John St. Leger

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Arms of St Ledger of Annery, Devon: Azure fretty argent, a chief or [1]

Sir John St. Leger (died 1596), of Annery in the parish of Monkleigh, Devon, was Sheriff of Devon in 1560 and was Member of Parliament for Dartmouth, Devon, in 1555-1558, Devon in 1559–1563, Arundel, Sussex, in 1563-1571, Devon again in 1571-1583 and Tregony, Cornwall in 1584-1585. [2] He was knighted in 1544.

Origins[edit]

He was the son of Sir George St. Leger (c.1475-1536), of Annery, by his wife, Anne Knyvett, daughter of Edmund Knyvett. His paternal grandparents were Sir James St. Leger, of Shipton, and Lady Anne Butler, heiress of Annery, daughter of Thomas Butler, 7th Earl of Ormonde[citation needed] and great-aunt of Queen Anne Boleyn. One of his great-uncles was Sir Thomas St Leger (c.1440-1483), the husband of Anne of York, Duchess of Exeter (1439-1476), sister of Kings Edward IV and Richard III. His great-grandfather was Sir John St Leger (c.1404-1442) lord of the manor of Ulcombe in Kent, whose three sons Randolf (or Ralph), Thomas and James, all made advantageous marriages. The manor of Ulcombe had been held by the family from the See of Canterbury from shortly after the Norman Conquest of 1066, during which a St Leger knight is supposed by tradition to have supported William the Conqueror with his hand on disembarking from his ship at Pevensey.[3] The name was Latinised to de Sancto Leodegario.

Marriage & progeny[edit]

He married Catherine Neville, daughter of George Neville, 5th Baron Bergavenny and according Virgoe (1982) left two sons[4] (only one according to Chope (1917)[5]) and four daughters:

Sons[edit]

  • John St Ledger, eldest son, a soldier in Ireland, died unmarried and in poverty
  • Dudley St Ledger, possibly illegitimate[6]

Daughters[edit]

16th century mural monument of Richard Bellew of Ash[7] and his wife Margaret St Ledger of Annery[8] in Braunton Church, Devon
  • Mary St Ledger, the eldest, who married Sir Richard Grenville (1542-1591) of Stowe, Kilkhampton, Cornwall and Bideford, Devon, the famous captain of Revenge.
  • Frances St Ledger, who married John Stucley (1551-1611), of Affeton, Devon[9] and was the mother of Sir Lewis Stucley[10]
  • Margaret St Ledger, who married Richard Bellew of Ash, Braunton and Alverdiscott, Devon. A heraldic mural monument to Richard Bellew and his wife Margaret St Ledger survives in Braunton parish Church.
  • Eulalia St Ledger, who married firstly Edmund Tremayne of Collacombe, Devon, and secondly Tristram Arscott (1544-1621) of Tetcott, Devon, the latter who bought Annery from his father-in-law John St Leger.[11][12]

Landholdings[edit]

Under a royal grant dated 10 June 1543 "John St Ledger, King's servant" acquired the following former monastic lands following the Dissolution of the Monasteries:[13]

The lands were exchanged with the king for other lands of St Ledger, with an excess balance paid by him of £116 9s 9d.[16]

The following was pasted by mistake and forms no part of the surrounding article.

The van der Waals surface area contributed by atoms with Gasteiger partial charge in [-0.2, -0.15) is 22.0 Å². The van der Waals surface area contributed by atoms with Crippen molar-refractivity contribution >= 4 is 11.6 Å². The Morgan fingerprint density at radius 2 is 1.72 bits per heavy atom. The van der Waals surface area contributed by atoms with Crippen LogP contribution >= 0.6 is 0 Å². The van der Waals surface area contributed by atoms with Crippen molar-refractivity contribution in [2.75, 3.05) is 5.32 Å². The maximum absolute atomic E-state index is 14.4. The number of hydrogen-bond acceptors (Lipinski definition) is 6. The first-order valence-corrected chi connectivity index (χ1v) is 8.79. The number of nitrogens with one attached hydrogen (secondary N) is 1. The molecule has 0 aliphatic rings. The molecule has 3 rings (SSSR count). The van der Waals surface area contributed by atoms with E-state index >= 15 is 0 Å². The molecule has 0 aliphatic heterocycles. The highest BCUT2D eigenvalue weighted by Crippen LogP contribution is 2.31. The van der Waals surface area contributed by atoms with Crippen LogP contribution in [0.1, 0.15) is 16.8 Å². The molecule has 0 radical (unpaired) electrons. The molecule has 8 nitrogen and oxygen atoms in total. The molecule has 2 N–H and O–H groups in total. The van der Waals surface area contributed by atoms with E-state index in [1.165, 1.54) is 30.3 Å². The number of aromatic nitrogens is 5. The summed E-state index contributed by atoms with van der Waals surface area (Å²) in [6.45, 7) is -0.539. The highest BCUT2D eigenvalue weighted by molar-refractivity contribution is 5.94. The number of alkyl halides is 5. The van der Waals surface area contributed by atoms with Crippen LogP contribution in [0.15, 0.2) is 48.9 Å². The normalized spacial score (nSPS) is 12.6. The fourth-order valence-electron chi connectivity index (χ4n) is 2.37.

Death[edit]

Despite accumulating much land, he became encumbered with debts and parted with many of his estates. He died "a poor man"[2] and on the death of his son John without progeny the St Ledger family of Annery was extinguished. However, another line descended from Randolf St Ledger (d.1470), Sheriff of Kent and one of his great uncles, father of Sir Anthony St Leger (d.1559), KG, Lord Deputy of Ireland, whose descendants were created Viscount Doneraile, later inherited the manor of Eggesford in Devon.

Sources[edit]

Further reading[edit]

  • W. D. Pink, 'The Parliamentary History of Tregony', The Western Antiquary, Volume VI, Part V (1886), 117–121

References[edit]

  1. ^ Debrett's Peerage, 1968, Viscount Doneraile, p.365
  2. ^ a b "ST. LEGER, Sir John (by 1516-93/96), of Annery in Monkleigh, Devon.". History of Parliament Online. Retrieved 2012-05-10. 
  3. ^ Hasted, Edward, History and Topographical Survey of the County of Kent: Volume 5, 1798, pp. 385-396[1]
  4. ^ Virgoe, History of Parliament
  5. ^ Chope, Richard Pearse, New Light on Sir Richard Grenville, published in Report & Transactions of the Devonshire Association, 1917, volume XLIX, p.213: he had only one son, John, who died without issue
  6. ^ Fuidge
  7. ^ Hoskins, W.G., A New Survey of England: Devon, London, 1959 (first published 1954), p.346; Vivian, Lt.Col. J.L., (Ed.) The Visitation of the County of Devon: Comprising the Heralds' Visitations of 1531, 1564 & 1620, Exeter, 1895, pp.68-9, pedigree of Bellew; Pole, Sir William (d.1635), Collections Towards a Description of the County of Devon, Sir John-William de la Pole (ed.), London, 1791, pp.467-510, heraldry of Devon
  8. ^ Vivian, p.69
  9. ^ Chope
  10. ^ Wolffe, Mary. "Stucley, Sir Lewis". Oxford Dictionary of National Biography (online ed.). Oxford University Press. doi:10.1093/ref:odnb/26740.  (Subscription or UK public library membership required.)
  11. ^ Chope
  12. ^ Risdon, Tristram, Survey of Devon, 1810 edition, p.276
  13. ^ Youings, Joyce, Devon Monastic Lands: Calendar of Particulars for Grants 1536-1558, Devon & Cornwall Record Society, New Series, Vol.1, Torquay, 1955, pp.25-6, grant no.33
  14. ^ Youings, p.25
  15. ^ Letters patent re licence to alienate enrolled 35 Henry VIII (1543) per Youings, p.27, note 1
  16. ^ Youings, p.27